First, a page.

Per the U.S. Attorney’s Office, District of Maryland: U.S. District Judge Paula Xinis sentenced Brayan Contreras-Avalos, a/k/a “Anonimo,” “Humilde,” and “Malia,” age 28, of Langley Park, Maryland, late yesterday to the statutory maximum sentence of life in federal prison on charges related to his participation in a racketeering enterprise known as La Mara Salvatrucha, or “MS-13” and a concurrent five years in prison for a drug distribution conspiracy. Contreras-Avalos was convicted after a three-week trial, along with co-defendants Luis Flores-Reyes, a/k/a “Maloso,” “Lobo,”’ and “Viejo Lovvon,” age 42, of Arlington, Virginia and Jairo Jacome, a/k/a “Abuelo”, age 40, of Langley Park, Maryland.
The sentence was announced by United States Attorney for the District of Maryland Erek L. Barron; Assistant Attorney General Kenneth A. Polite, Jr. of the Justice Department’s Criminal Division; Special Agent in Charge Wayne Jacobs of the Federal Bureau of Investigation – Washington Field Office Criminal Division; Special Agent in Charge Jarod Forget of the Drug Enforcement Administration – Washington Division; Special Agent in Charge Frank A. Tarentino III of the Drug Enforcement Administration – New York Division; Special Agent in Charge James C. Harris of Homeland Security Investigations (HSI) Baltimore; Chief Malik Aziz of the Prince George’s County Police Department; and Chief Marcus Jones of the Montgomery County Police Department.
MS-13 is a national and international gang composed primarily of immigrants or descendants from El Salvador and other central American countries. Branches or “cliques” of MS-13, one of the largest street gangs in the United States, operate throughout Frederick County, Anne Arundel County, Prince George’s County, and Montgomery County, Maryland. Contreras-Avalos, along with co-defendant Luis Flores-Reyes, was a leader within the Sailors Clique, which held territory in Maryland, Virginia, New York, New Jersey, Texas, and El Salvador. Co-defendant Jairo Jacome was the highest-ranking member of the local Langley Park Salvatrucha, or “LPS” clique.
At all times of this conspiracy, members of MS-13 were expected to protect the name, reputation, and status of the gang and to use any means necessary to force respect from those who showed disrespect, including acts of intimidation and violence. MS-13 had mottos consistent with its rules, beliefs, expectations and reputation including “mata, viola, controla,” which translates as, “kill, rape, control.” One of the principal rules of MS-13 is that its members must attack and kill rivals, often referred to as “chavalas,” whenever possible.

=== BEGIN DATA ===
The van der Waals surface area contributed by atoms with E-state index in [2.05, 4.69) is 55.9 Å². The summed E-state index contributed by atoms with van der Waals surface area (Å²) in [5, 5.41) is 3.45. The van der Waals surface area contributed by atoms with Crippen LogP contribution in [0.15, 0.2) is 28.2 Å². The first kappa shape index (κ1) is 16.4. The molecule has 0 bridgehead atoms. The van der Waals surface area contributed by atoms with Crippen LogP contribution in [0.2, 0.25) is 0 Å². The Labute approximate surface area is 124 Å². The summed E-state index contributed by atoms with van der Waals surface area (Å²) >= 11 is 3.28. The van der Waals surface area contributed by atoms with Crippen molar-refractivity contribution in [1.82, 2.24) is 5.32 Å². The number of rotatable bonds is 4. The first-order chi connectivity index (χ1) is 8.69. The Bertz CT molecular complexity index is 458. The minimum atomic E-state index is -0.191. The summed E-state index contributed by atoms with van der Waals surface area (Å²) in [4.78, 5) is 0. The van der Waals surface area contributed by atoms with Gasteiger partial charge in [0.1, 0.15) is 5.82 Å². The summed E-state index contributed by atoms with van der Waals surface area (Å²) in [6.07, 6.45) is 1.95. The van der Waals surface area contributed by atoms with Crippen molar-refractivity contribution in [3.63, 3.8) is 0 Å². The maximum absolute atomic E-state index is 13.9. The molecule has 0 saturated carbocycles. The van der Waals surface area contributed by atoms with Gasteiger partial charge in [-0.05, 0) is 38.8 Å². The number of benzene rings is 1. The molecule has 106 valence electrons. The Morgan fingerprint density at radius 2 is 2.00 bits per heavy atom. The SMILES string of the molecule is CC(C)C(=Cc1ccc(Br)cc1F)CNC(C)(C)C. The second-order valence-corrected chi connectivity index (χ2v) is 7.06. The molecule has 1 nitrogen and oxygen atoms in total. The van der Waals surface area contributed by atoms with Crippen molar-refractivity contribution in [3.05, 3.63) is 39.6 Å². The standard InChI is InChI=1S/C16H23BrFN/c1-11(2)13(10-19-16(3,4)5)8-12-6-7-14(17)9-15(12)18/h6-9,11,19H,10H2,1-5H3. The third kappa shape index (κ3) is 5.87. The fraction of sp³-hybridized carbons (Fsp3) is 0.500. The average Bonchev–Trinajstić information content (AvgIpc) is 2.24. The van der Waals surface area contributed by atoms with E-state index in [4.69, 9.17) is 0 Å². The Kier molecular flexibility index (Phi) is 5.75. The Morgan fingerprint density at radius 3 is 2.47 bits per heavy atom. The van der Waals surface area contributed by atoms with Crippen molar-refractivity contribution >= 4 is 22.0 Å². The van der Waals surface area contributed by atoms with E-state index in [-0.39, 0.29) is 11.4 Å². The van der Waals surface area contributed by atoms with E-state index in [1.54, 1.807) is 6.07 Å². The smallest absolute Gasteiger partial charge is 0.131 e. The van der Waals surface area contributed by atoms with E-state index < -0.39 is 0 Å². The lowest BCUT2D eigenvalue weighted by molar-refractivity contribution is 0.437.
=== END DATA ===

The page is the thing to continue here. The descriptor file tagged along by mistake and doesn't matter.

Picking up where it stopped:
MS-13 members are required to commit acts of violence both to maintain membership and discipline within the gang, as well as against rival gang members. Participation in criminal activity by a member, particularly in violent acts directed at rival gangs or as directed by gang leadership, increase the respect accorded to that member, resulting in that member maintaining or increasing his position in the gang, and opens the door to promotion to a leadership position.
As detailed during the trial, Contreras-Avalos and his co-defendants participated in at least three murders, including four minor victims, during the period of the conspiracy. Most of the victims were purported gang rivals except for one minor victim. For example, in June 2016, members of MS-13, including Contreras-Avalos, stabbed to death two homeless persons who gang members believed to be members of the 18thStreet gang, in Hyattsville, Maryland. The investigation revealed no evidence that the victims were in fact members of any gang. According to the evidence presented at trial, Contreras-Avalos sought on another occasion to kill a homeless man until permission was denied, and later approved an unrelated murder where the intended target survived the attack but an associate did not.
According to court documents and evidence presented at trial, the defendants ran an extortion scheme in and around Langley Park, extorting local businesses by charging them “rent” for the privilege of operating in MS-13 “territory.” Contreras-Avalos and Flores-Reyes also trafficked illegal drugs, including marijuana and cocaine. A large share of the proceeds of the gang’s illegal activities were sent to gang leadership in El Salvador to further promote the illicit activities of the gang, using structured transactions and intermediaries to avoid law enforcement scrutiny.
Co-defendants Luis Flores-Reyes, a/k/a “Maloso,” “Lobo,”’ and “Viejo Lovvon,” age 42, of Arlington, Virginia and Jairo Jacome, a/k/a “Abuelo”, age 40, of Langley Park, Maryland, were convicted for the racketeering conspiracy and for murder in aid of racketeering. Jacome and Flores-Reyes were also convicted of extortion conspiracy. Flores-Reyes and Jacome face a mandatory sentence of life in prison at their sentencing. Judge Xinis has scheduled sentencing for Flores-Reyes on February 22, 2023 and for Jacome on February 23, 2023.